How do multifocal contacts work? Read on to find out more about this fascinating subject.
When I first started wearing contact lenses, I never gave a thought to what might happen when I got older. Even when my mum started wearing bifocal eye glasses to be able to see clearly over both short and long distances, I didn't even think that one day, I might also need a lens with a dual prescription.
Last year, however, when I started to struggle to read fine print in bad light, I suddenly thought I should find out a little more about multifocal contact lenses, how they work and whether they would be suitable for me in later life.
And my first question was:
"How can a contact lens allow a person to see both short and long distances clearly if they require a different prescription for clear vision?"
How multifocal lenses work is a fascinating topic. Here's what I found out when I did some research.
First, there are different types of bifocal or multifocal lenses, both soft and gas permeable options. A bifocal lens is where there are two different prescriptions within the lens and a multifocal lens means there are either two or more prescriptions.
The way they work seems almost unbelievable, but some force your eyes to alternate between two different powers (these are called "alternating vision" contact lenses) and others require you to look through different powers at the same time. I must admit that this type of lens, called a "simultaneous vision" contact lens, sounds completely unworkable...
It seems that once the eye gets used to looking through a lens with two different powers, it "learns" which power to actually use depending on whether you are looking at a short or far distance.
In order to understand how they work a little better, let's take a look at the types of multifocal contact lenses in more detail:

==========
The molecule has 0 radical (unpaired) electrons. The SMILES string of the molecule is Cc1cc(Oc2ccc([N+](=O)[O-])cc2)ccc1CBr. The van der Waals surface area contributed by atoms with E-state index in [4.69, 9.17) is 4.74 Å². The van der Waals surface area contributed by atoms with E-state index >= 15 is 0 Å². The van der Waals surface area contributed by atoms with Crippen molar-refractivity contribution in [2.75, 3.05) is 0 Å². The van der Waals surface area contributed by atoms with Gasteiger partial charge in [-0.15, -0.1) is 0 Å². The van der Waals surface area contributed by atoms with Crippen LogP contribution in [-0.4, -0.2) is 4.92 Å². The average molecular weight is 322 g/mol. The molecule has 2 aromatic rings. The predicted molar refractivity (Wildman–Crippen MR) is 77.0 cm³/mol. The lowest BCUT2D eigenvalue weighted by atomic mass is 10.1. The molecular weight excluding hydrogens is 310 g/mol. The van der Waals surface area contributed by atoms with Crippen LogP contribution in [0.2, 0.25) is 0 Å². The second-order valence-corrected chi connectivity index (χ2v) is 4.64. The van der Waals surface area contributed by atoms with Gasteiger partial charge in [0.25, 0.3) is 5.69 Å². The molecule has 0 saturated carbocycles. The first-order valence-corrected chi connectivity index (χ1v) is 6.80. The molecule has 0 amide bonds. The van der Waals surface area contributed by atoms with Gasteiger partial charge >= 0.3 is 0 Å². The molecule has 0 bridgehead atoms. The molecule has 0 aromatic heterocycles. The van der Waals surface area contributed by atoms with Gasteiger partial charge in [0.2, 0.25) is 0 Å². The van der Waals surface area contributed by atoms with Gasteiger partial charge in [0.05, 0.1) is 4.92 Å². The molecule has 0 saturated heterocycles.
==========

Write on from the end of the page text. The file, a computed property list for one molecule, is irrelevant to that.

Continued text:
Alternating vision contacts are bifocal lenses with two powers where one is at the top of the lens and the other at the bottom, with a distinct line in the middle of the lens. It's a bit like looking through bifocal glasses where you look downwards to read small print.
For this to work, the lens needs to stay perfectly in place and, as soft contacts tend to rotate in the eye, most alternating vision bifocal contacts on the market are rigid gas permeable lenses.
Aspheric multifocal contacts lenses are the most popular soft bifocal lenses among wearers right now. They have the near power in the middle of the lens and the distance power towards the outside and they work as the eye learns to "look" through the right power for the appropriate target.
Some people can't get used to this type of lens so an alternative is to prescribe the near power in one eye and the distance power in the other eye.
It still all sounds pretty complicated to me and what's clear is that what works for some, won't work for all. So, if and when I get round to needing contact lenses with different powers in old-age, it's certain that it will probably take a little trial and error to find the right bifocal or multifocal contacts lenses for my needs.
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